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Study finds decline in diabetes related amputations

The number of diabetes-related amputations has decreased significantly since the mid-1990s due to improvements in diabetes care, according to results published online ahead of print in Diabetologia.

Benjamin Rasmussen, MD, and Henning Beck-Nielsen, DMSc, both of Odense University Hospital Denmark, and colleagues analyzed amputation rates in the Funen region of Denmark during the period of 1996 to 2011. According to a press release, the Funen region is regarded as representative of the population of Denmark, as well as other high-income countries, due to its population of 0.5 million residents.

The researchers identified amputations with the administrative system and found diabetes status with linkage to the Danish National Diabetes Register. They used the Statistics Denmark and the Civil Registration System to obtain mortality and population data.

The results showed a major reduction in amputations among people with diabetes, including a 10% annual reduction in below-ankle amputations and a 15% annual reduction in below-knee amputations. The results also showed a 3% annual rate of reduction for above-knee amputations, but this result was not statistically significant.

Amputation rates for causes unrelated to diabetes, such as vascular diseases and ischemia, remained unchanged during this period. Although amputation rates for people with diabetes declined, they still were higher than those for people without diabetes. Among the 2,832 amputations performed between 1996 and 2011, 1,285 were among patients with diabetes and 1,547 were among people without diabetes. People with diabetes were 11-times more likely to undergo below-ankle amputation; about seven-times more likely to undergo below-knee amputation; and four-times more likely to undergo above-knee amputation, according to the press release.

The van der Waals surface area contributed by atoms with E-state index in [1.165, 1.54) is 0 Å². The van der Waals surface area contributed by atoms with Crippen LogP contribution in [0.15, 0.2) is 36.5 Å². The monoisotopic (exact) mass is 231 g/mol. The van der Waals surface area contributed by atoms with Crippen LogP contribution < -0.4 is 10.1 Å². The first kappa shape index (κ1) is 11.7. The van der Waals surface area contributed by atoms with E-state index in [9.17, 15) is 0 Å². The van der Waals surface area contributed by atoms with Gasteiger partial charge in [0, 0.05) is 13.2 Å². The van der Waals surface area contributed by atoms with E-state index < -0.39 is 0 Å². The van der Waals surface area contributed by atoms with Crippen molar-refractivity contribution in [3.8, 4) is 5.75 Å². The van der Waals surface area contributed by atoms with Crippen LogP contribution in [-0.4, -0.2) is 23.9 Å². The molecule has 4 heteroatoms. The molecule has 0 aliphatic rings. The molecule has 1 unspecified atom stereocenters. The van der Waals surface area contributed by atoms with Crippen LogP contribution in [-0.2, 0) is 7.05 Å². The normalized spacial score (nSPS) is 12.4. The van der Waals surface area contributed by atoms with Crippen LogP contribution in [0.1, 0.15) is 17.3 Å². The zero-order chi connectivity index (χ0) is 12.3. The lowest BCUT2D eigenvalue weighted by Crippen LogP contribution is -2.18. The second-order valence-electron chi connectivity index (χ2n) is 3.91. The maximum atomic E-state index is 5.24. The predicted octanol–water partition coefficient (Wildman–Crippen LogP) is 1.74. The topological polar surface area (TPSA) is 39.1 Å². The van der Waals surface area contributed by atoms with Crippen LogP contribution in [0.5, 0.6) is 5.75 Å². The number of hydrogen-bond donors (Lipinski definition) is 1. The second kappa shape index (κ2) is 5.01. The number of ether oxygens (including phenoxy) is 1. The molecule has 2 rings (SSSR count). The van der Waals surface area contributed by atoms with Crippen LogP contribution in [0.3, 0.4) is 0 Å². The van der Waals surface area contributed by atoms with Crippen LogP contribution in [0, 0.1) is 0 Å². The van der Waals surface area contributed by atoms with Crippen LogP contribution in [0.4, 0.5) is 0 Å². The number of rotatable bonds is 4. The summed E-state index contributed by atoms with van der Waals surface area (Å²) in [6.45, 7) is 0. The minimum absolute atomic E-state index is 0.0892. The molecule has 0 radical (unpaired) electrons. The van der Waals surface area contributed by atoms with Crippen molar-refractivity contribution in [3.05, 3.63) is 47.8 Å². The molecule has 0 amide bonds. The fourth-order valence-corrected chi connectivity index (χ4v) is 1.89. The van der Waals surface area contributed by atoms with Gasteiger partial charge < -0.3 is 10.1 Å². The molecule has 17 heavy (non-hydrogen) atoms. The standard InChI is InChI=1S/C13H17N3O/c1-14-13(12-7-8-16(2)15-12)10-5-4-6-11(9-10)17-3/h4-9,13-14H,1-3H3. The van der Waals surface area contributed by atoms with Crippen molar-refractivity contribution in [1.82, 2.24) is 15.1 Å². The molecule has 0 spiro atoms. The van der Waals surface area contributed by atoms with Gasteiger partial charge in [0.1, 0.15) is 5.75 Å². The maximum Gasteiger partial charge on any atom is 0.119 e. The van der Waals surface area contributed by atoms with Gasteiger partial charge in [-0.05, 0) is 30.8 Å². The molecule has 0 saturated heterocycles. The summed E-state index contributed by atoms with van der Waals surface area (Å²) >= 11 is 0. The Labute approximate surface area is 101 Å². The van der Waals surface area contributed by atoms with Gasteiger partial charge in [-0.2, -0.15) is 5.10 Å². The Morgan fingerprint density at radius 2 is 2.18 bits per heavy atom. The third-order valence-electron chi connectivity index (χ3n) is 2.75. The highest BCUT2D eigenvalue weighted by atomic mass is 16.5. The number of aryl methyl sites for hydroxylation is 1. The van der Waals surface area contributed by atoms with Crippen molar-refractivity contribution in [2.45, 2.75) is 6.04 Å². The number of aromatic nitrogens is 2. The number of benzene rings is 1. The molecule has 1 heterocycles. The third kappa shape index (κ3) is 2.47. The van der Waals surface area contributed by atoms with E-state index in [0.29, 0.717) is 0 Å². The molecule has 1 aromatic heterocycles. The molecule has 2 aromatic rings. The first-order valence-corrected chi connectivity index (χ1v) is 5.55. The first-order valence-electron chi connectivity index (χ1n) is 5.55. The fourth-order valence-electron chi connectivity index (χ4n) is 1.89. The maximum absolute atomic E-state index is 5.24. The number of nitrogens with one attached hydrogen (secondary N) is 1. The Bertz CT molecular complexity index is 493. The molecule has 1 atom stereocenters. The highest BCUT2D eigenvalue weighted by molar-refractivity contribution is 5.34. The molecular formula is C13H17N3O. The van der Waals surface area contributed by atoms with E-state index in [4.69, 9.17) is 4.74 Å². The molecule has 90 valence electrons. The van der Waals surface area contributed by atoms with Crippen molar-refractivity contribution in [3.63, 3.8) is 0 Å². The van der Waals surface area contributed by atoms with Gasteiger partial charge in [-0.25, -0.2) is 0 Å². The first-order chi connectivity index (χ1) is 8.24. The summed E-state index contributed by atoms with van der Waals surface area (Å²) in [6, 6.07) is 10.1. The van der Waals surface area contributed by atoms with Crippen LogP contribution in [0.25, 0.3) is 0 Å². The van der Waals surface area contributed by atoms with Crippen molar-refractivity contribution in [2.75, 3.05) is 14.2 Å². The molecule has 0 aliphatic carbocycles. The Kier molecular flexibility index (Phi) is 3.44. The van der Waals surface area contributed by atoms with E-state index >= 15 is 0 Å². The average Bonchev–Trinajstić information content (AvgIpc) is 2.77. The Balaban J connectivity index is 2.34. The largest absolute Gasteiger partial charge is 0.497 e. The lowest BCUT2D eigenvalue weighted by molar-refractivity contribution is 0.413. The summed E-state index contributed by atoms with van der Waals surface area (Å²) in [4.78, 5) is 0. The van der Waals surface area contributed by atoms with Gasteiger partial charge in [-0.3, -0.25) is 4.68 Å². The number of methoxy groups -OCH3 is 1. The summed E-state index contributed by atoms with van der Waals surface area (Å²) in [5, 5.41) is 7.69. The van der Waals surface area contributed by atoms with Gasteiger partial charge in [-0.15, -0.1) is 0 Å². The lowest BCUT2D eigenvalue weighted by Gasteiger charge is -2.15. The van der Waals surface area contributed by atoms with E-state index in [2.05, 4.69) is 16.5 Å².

Rasmussen and colleagues suggested the reduced amputation rates are a result of improved care for diabetes and its complications. Metabolic control through drugs and lifestyle changes, as well as changes in care and improved screenings, all could be contributors to the improved rates, according to the authors.

Rasmussen and colleagues suggested the establishment of multidisciplinary diabetic clinics with specialties in macro- and micro-vascular diseases to continue the downward trend in amputation rates.

 

Reference:

Rasmussen B, et al. Diabetologia. 2015; [published online ahead of print Nov. 22].

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